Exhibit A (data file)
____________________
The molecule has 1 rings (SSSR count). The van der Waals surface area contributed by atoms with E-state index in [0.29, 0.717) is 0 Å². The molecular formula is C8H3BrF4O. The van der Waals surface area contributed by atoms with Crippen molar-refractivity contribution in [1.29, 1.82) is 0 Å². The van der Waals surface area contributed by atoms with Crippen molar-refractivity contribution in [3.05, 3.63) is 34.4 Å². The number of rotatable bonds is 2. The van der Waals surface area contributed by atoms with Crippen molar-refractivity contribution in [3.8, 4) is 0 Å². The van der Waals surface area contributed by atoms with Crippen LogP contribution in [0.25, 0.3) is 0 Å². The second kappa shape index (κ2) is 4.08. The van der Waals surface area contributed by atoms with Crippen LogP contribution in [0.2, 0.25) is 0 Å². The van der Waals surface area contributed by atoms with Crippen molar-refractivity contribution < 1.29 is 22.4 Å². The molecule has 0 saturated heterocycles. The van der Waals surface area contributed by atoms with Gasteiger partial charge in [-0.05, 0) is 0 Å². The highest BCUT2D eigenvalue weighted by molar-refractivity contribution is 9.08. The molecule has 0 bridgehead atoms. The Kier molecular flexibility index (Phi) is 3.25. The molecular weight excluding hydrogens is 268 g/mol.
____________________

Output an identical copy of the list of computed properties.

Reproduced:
The molecule has 1 rings (SSSR count). The van der Waals surface area contributed by atoms with E-state index in [0.29, 0.717) is 0 Å². The molecular formula is C8H3BrF4O. The van der Waals surface area contributed by atoms with Crippen molar-refractivity contribution in [1.29, 1.82) is 0 Å². The van der Waals surface area contributed by atoms with Crippen molar-refractivity contribution in [3.05, 3.63) is 34.4 Å². The number of rotatable bonds is 2. The van der Waals surface area contributed by atoms with Crippen molar-refractivity contribution in [3.8, 4) is 0 Å². The van der Waals surface area contributed by atoms with Crippen LogP contribution in [0.25, 0.3) is 0 Å². The second kappa shape index (κ2) is 4.08. The van der Waals surface area contributed by atoms with Crippen LogP contribution in [0.2, 0.25) is 0 Å². The van der Waals surface area contributed by atoms with Crippen molar-refractivity contribution < 1.29 is 22.4 Å². The molecule has 0 saturated heterocycles. The van der Waals surface area contributed by atoms with Gasteiger partial charge in [-0.05, 0) is 0 Å². The highest BCUT2D eigenvalue weighted by molar-refractivity contribution is 9.08. The molecule has 0 bridgehead atoms. The Kier molecular flexibility index (Phi) is 3.25. The molecular weight excluding hydrogens is 268 g/mol.